Author: Carl Shortt, Jr.
This is part three of Carl Shortt’s tips for artists taking good images of their own artwork. See previous posts about the quality of light in Part 1 and Part 2.
The list of items needed to photograph two-dimensional art varies a little from that needed to take quality photos of three-dimensional work, which will be in a following blog post:
Lighting can be accomplished with either natural or artificial light. In either case, all other light sources should be eliminated or reduced as much as possible in order to avoid the introduction of unwanted color distortion. In either case, always turn off the camera’s internal flash unit.
Natural light is free but much more difficult to control (time of day, direction, cloudy or bright, raining or night). Therefore, this presentation is limited to the use of artificial light sources.
It is my opinion that a continuous light source is easier to master by the amateur photographer and also less expensive than is a flash set up. Among the least expensive of these is a standard photoflood reflector fixture with a 250-watt 3200k medium screw-base quartz halogen lamp installed. A clip on work light fixtures and standard halogen bulb can also be used. Two lights are necessary and an investment in telescoping light stands will make set up quite easy and flexible.
The use of a neutral background is necessary when photographing 2D work with 35MM film as the work being photographed is rarely the same rectangle shape as the 35MM film frame.
Digital editing now makes it quite easy to eliminate all but the image of the featured art work. Thus all that is really needed is a steady support (a wall or easel) that can hold the art level and at a convenient height.
|Reflections, difficult to avoid even with careful lighting|
|Flash glare, hard to avoid|
2D work should be photographed unframed and without a mat, if possible, as both may cast a shadow on the work. Glass over a water color painting, for example, will reflect objects in front of it (including the camera person!) and it has a tendency to cast a colored haze that will distort the true colors of the work.
If you must shoot work already under glass, use a polarizing filter to reduce glare and reflection. Reflections may also be reduced by the use of a large black card, which has a hole in the center the size of the camera’s lens. Place the card over the lens so that all is hidden from reflective view except for the lens itself. In this way, only the black card will be reflected in the glass. NOTE the use of a polarizing filter will reduce the amount of light reaching the camera’s image capture devise and, therefore, increased exposure compensation must be made.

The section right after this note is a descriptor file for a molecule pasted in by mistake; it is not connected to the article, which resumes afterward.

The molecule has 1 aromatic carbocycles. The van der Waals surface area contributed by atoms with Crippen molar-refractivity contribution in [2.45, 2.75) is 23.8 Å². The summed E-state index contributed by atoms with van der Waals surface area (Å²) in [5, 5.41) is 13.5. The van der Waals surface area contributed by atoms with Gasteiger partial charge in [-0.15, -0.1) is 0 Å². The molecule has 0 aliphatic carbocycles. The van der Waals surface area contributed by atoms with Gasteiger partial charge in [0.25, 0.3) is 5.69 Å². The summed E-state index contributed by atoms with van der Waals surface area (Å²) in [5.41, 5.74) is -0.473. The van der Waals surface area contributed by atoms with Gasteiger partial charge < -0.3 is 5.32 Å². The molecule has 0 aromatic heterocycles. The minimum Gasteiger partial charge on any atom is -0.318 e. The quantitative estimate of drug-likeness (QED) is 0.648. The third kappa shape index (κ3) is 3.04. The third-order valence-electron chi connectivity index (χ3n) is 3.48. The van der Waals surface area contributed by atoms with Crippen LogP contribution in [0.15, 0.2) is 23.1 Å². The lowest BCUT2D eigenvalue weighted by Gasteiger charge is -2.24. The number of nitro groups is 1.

|Lori Oden's work on paper, photographed without glass|
Position lights at 45 degrees on either side and at the same level as the art work. If reflections are an issue, move as far away from the art work as possible and zoom in with your lens. But remember, it is far better to photograph the work before it is put behind glass!!
2D lighting location.
Lighting 2D work requires a light (diffused is best) falling evenly across the picture’s plane. This is accomplished with two artificial lights by arranging them at 45 degrees to the work (one left side, one right side) to points equal distant from the work. The arrangement is not quite that simple as the art work should not be illuminated by shining the lights directly on them, rather, each light should diffused in some way such as being aimed away from the art work and into a reflective surface such as a 2” X 2” white foam core board. The white board is then arranged such that the reflected (diffused) light then illuminates the art to be photographed. (the light bulbs get hot, don’t touch them or allow the foam board to get to close to them either!)
As an alternative, a tent of translucent material could be used or the lights could be aimed through a large panel of translucent material. See resource material at the end for DYI Light Tent ideas.
Check whether the light falls evenly over the whole object by touching the end of a pencil to the object. The resulting two shadows indicate even lighting if they are equal in both shape and intensity.
Taking the picture.
Once the lighting is set up, make a manual white balance reading with your camera (follow the unique instructions that came with your camera).
Select a low ISO setting of 100 or 200 for increased quality and lower noise. Exposure times may be 1 second or longer, so mount the camera on a steady tripod.
Position the camera/tripod a comfortable distance from the art work such that the lens is level with, square to and in the middle of the art to be photographed. Easels hold art work at a slight angle so match the camera angle to the easel’s angle to achieve the “square to’ camera attitude.
With the zoom set at about midway, position the camera/tripod as close to the art work as practical and then adjust the zoom to completely fill the camera’s frame with the image to be photographed.
Triggering the camera to take a long exposure is best accomplished with a remote cable release or by use of the cameras built in self-timer. Merely triggering the camera by pushing the “take” button could easily introduce camera shake and result in a poor picture.
Take several shots. Digital images are captured for free so take several shots of each piece, bracketing exposure on both sides of the camera’s automatic selection. Darker toned art will usually require increased exposure; more reflective subjects require less.
You can see Shortt's demonstration in action since he is leading the next Artist Survival Kit workshop, "Oh, Snap! Documenting Your Work in Photos," on February 5 at the Oklahoma City Community College Art Department. Prior to the workshop, time slots will be available for artists to sign up to have their work photographed. More details can be found here:www.ArtistSurvivalKit.org.